“So who’s it gonna be?” reporters and guests asked each other as they flocked into the rotunda of Nashville’s Country Music
Hall of Fame and Museum Wednesday morning (April 10) to hear the names announced of the newest
Hall of Fame inductees.
Of course, some of the guests already knew who the lucky few were since they had family
or business connections with them. But they weren’t talking.
Although it’s home to a business that’s riddled with rumors
and speculations, Music Row does a pretty good job of keeping secret the names of those tagged to receive country music’s
Flowing past walls covered with the bronze plaques of already-inducted Hall of Famers, a steady stream
of new arrivals headed straight for the pastries and coffee table. Others rushed to occupy seats that gave them the best view
of the speaker’s stand.
Then the guessing game began in earnest. The more alert observers may have noticed Kenny
Rogers‘ manager in the crowd. And wasn’t that Bobby Bare’s son standing off to the
side? A few sharp eyes probably spied Cowboy Jack Clement easing into the curtained
off “tunnel” that led backstage.
But none of these sightings was counted as definitive. After all, on Music Row everybody
is connected in some way to everybody else. Just being there proved nothing.
And so we sat there making guesses as
the sound system pumped out Roger Miller’s “King of the Road,” Emmylou
Harris‘ “Save the Last Dance for Me,” Jason Aldean’s “She’s
Country” and Lee Brice’s “Hard
Country Music Association chief Steve Moore stood at the front of the room, attentively checking out
the crowd. Then he spotted one of his predecessors, Jo Walker Meador (a Hall of Famer), and gallantly escorted her to her
second-row seat, his arm protectively around her waist.
Finally, it was time. Moore welcomed the crowd and announced
that this year’s medallion ceremony — at which new Hall of Famers are formally inducted — will be held at the museum’s new
theater. Then he introduced Grand Ole Opry star Bill Anderson, another Hall of Fame
member, to announce the names.
Living up to his “Whispering Bill” sobriquet, Anderson theatrically whispered his thank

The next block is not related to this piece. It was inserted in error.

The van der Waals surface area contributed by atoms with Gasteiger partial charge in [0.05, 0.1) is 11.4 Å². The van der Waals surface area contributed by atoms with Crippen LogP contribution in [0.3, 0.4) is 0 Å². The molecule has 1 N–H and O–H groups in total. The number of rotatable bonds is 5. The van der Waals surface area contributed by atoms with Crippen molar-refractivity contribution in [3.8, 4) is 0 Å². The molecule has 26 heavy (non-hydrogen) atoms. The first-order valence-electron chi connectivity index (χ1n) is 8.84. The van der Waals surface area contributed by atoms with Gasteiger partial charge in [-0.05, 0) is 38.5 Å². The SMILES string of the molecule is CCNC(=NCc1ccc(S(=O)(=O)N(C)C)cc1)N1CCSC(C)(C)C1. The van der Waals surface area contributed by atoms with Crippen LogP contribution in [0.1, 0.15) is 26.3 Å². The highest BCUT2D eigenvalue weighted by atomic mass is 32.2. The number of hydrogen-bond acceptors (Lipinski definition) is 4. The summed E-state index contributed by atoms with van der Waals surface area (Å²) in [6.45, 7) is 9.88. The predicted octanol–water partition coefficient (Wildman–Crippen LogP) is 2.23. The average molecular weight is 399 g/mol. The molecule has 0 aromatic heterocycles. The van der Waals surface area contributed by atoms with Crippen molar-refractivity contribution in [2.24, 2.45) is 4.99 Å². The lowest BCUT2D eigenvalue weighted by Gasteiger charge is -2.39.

you to Moore before proceeding in his usual earnest and upbeat voice.
He was hardly into the second sentence of his
description of the first inductee before everyone knew he was talking about Clement, who had been chosen in the “non-performing”
category, even though he has performed on and off for most of his career.
Anderson ticked off Clement’s achievements
as a producer, songwriter and sound engineer, focusing on his seminal work with Johnny Cash,
Jerry Lee Lewis, Elvis Presley,
Charley Pride and others.
At Anderson’s bidding, Clement entered on his daughter
Alison’s arm and got a standing ovation.
“Sit down and rest,” he told his well-wishers, before taking a seat himself.
He has been ill lately and thus allowed his daughter to speak for him.
“You’ve finally done it,” she said, “you’ve
rendered Cowboy speechless.”
She noted that the five minutes allotted her was too brief to chronicle her father’s many
accomplishments, but she did an eloquent job trying. She cited by name the legion of people who’ve collaborated with or been
influenced by him and praised his “cheerleader spirit” for convincing artists to take risks with their music — such as persuading
Cash that he should put mariachi horns on his recording of “Ring of Fire.”
She spoke of his particularly close relationships
with songwriter Dickey Lee and producer-songwriter Allen Reynolds and likened the pattern of her father’s artistic life to
a “Cowboy quilt” in which everyone close to him has a place.
Bare came on next, representing the “veteran era” artist.
is very, very huge,” he drawled as he leaned on the podium and waited for the crowd to stop cheering.
He recalled his
early days on the West Coast, performing in the same bar scene as his friend Wynn Stewart
and of working with legendary broadcast personality and songwriter Cliffie Stone.
Lacking both money and a car, he
said he lived for a long time on the charity of Harlan and Jan Howard, first in California,
then in Nashville when the couple moved there.
With obvious pride, he said his first album sold so well that he was
never in debt to RCA Records, the label to which star-maker Chet Atkins had signed him.
He paid tribute as well to another mentor, Tex Ritter.
He said that when he and
his wife-to-be, Jeannie, dropped by to see Ritter in Dallas, the older performer censoriously grumbled, “I knew her when she
was a virgin.”
Turning to the subject of his induction into the Hall of Fame, Bare declared, “This is the validation
of a dream a 16- or 17-year-old boy had back in the hills of Ohio. … How do you top that?”
Rogers was the last to
emerge into the media spotlight. Gesturing toward the plaques that surrounded him, Rogers told the crowd, “This is truly rarefied
air you’re breathing here.”
Although born in the 1930s like Clement and Bare, Rogers was picked to represent the “modern
era,” chiefly because his greatest country hits came in the ’70s and ’80s.
While denying he was there to promote it,
Rogers announced that he’d just finished recording an album for Warner Bros.
He spent most of his time thanking the
people who have surrounded and supported him professionally, from his various managers to his lawyer and publicist. He reserved
his warmest regards, however, for his mother, who advised him never to be content with where he was but to always be happy
while he was there.
He joked about the tribulations of being the father of 8-year-old identical twin sons at his advanced
age. (He’s approaching 75.)
But, with his voice breaking, he added, “I’m so glad this happened in my lifetime so I
could share it with my boys.”